Daniel Belga, BCDI Field Officer, at the distribution of livelihood assistance to the fisherfolks of Bacacay.


Tatay Julian, who has been fishing for 40 years, chose the livelihood cash assistance over the fishing equipment because he wants to start a new business. He knows that more typhoons will pass through their small island and his family will need an alternative source of income for days when fishing is not possible. He would like to use the money to buy a non-motorized sewing machine so that his seamstress wife can sew school uniforms for nearby communities.

He specially highlighted that, “Kailangan mayroong alternatibong hanapbuhay. Ang asawa ko naman ay nananahi. Yung una naming makina ay nasira na dahil sa katagalan. Mayroon kaming natanggap na makina pero kailangan ng kuyente. Pag may bagyo, inaabot ng kalahating taon na wala kaming kuryente. Etong huling bagyo noong October, March na nung bumalik.”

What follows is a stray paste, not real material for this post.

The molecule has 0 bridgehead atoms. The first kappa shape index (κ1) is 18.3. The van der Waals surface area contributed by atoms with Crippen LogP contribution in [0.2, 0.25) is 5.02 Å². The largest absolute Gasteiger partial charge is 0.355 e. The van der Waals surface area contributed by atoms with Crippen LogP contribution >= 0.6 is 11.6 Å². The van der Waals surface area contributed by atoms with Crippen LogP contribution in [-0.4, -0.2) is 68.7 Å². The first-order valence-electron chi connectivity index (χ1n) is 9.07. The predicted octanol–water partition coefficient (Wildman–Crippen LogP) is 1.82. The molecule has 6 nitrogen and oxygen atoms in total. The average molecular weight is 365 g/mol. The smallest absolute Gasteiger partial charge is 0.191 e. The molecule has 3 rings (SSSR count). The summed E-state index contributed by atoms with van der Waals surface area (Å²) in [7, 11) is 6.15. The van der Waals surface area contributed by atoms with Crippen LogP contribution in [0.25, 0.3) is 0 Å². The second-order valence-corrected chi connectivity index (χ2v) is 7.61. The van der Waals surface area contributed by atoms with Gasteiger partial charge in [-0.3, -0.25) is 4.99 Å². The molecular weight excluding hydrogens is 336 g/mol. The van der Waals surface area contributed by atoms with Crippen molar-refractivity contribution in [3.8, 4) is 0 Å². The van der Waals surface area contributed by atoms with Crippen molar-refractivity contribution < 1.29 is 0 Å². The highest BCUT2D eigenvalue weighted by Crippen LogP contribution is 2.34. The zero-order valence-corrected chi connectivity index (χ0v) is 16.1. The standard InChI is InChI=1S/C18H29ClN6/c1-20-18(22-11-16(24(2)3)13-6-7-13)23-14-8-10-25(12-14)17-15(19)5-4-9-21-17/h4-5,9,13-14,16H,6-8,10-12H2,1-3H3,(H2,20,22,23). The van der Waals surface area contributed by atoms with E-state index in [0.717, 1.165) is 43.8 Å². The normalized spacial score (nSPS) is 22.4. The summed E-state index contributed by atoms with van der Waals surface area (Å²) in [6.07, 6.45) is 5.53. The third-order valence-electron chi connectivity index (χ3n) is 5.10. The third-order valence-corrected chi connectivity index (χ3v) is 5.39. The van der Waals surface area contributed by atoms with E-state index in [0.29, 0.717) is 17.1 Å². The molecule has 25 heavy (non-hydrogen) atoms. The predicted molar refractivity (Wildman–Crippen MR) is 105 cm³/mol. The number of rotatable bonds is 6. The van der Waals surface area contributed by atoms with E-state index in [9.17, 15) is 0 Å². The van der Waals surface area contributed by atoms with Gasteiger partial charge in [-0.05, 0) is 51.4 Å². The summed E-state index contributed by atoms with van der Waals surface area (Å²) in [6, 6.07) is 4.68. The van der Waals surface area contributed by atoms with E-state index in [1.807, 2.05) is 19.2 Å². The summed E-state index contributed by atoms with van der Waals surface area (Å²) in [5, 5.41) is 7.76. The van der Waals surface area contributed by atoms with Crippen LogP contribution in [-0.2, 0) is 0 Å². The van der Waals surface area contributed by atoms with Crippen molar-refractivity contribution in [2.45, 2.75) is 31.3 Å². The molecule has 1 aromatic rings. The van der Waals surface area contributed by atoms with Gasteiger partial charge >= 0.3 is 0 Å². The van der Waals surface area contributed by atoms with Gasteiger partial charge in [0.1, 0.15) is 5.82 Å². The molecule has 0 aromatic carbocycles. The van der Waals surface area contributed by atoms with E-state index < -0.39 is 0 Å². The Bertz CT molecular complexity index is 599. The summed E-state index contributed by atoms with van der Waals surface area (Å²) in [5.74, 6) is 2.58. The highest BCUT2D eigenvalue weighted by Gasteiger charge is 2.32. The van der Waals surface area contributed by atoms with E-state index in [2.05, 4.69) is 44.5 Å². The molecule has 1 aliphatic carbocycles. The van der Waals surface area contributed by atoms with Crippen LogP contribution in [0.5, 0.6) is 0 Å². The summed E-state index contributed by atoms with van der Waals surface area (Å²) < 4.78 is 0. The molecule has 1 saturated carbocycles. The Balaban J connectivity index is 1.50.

(We need an alternative livelihood. My wife is a seamstress, but our first sewing machine broke because of old age. We received a motorized sewing machine, but it needs electricity to work. When we are battered by a typhoon, it sometimes takes six months for electricity to be reconnected. When we were hit by the typhoons in October, we didn’t have electricity until March.)

Judy and her family chose the cash assistance as well to try to make their hog-raising business more sustainable. She exclaims, “Malaking tulong po! Kasi nagsimula kami sa pagbababoy—yung bagong bangka namin ay nabili naming mula sa binenta naming baboy.”

(This will help us immensely! We started as hog-raisers—we bought our new fishing boat using the earnings from the pig we sold.)